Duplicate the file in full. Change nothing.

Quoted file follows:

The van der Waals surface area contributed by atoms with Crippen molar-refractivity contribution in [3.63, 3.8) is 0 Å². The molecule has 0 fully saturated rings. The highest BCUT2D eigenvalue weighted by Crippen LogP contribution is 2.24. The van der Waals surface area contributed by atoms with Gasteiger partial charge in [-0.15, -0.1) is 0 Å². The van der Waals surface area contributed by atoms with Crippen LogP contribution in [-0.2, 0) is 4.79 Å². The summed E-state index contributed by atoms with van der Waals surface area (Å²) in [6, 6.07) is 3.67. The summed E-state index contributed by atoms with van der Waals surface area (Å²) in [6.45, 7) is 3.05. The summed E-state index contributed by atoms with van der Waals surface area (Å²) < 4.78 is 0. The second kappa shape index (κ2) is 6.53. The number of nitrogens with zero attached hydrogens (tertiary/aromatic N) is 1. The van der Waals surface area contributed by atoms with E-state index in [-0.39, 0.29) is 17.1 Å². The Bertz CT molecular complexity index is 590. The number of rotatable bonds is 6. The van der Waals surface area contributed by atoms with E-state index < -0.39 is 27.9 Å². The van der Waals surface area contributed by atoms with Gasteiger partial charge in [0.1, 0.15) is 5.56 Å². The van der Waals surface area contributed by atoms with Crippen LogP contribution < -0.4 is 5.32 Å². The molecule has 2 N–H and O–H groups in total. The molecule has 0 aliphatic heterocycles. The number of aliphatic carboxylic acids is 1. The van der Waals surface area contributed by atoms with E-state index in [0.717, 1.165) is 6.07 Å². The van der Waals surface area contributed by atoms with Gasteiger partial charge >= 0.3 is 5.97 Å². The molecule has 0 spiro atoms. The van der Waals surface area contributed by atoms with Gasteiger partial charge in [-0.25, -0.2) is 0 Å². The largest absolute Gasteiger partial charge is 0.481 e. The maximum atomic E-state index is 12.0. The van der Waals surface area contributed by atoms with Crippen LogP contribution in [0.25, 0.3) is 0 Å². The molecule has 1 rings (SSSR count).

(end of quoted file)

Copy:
The van der Waals surface area contributed by atoms with Crippen molar-refractivity contribution in [3.63, 3.8) is 0 Å². The molecule has 0 fully saturated rings. The highest BCUT2D eigenvalue weighted by Crippen LogP contribution is 2.24. The van der Waals surface area contributed by atoms with Gasteiger partial charge in [-0.15, -0.1) is 0 Å². The van der Waals surface area contributed by atoms with Crippen LogP contribution in [-0.2, 0) is 4.79 Å². The summed E-state index contributed by atoms with van der Waals surface area (Å²) in [6, 6.07) is 3.67. The summed E-state index contributed by atoms with van der Waals surface area (Å²) in [6.45, 7) is 3.05. The summed E-state index contributed by atoms with van der Waals surface area (Å²) < 4.78 is 0. The second kappa shape index (κ2) is 6.53. The number of nitrogens with zero attached hydrogens (tertiary/aromatic N) is 1. The van der Waals surface area contributed by atoms with E-state index in [-0.39, 0.29) is 17.1 Å². The Bertz CT molecular complexity index is 590. The number of rotatable bonds is 6. The van der Waals surface area contributed by atoms with E-state index < -0.39 is 27.9 Å². The van der Waals surface area contributed by atoms with Gasteiger partial charge in [0.1, 0.15) is 5.56 Å². The van der Waals surface area contributed by atoms with Crippen LogP contribution < -0.4 is 5.32 Å². The molecule has 2 N–H and O–H groups in total. The molecule has 0 aliphatic heterocycles. The number of aliphatic carboxylic acids is 1. The van der Waals surface area contributed by atoms with E-state index in [0.717, 1.165) is 6.07 Å². The van der Waals surface area contributed by atoms with Gasteiger partial charge >= 0.3 is 5.97 Å². The molecule has 0 spiro atoms. The van der Waals surface area contributed by atoms with Gasteiger partial charge in [-0.25, -0.2) is 0 Å². The largest absolute Gasteiger partial charge is 0.481 e. The maximum atomic E-state index is 12.0. The van der Waals surface area contributed by atoms with Crippen LogP contribution in [0.25, 0.3) is 0 Å². The molecule has 1 rings (SSSR count).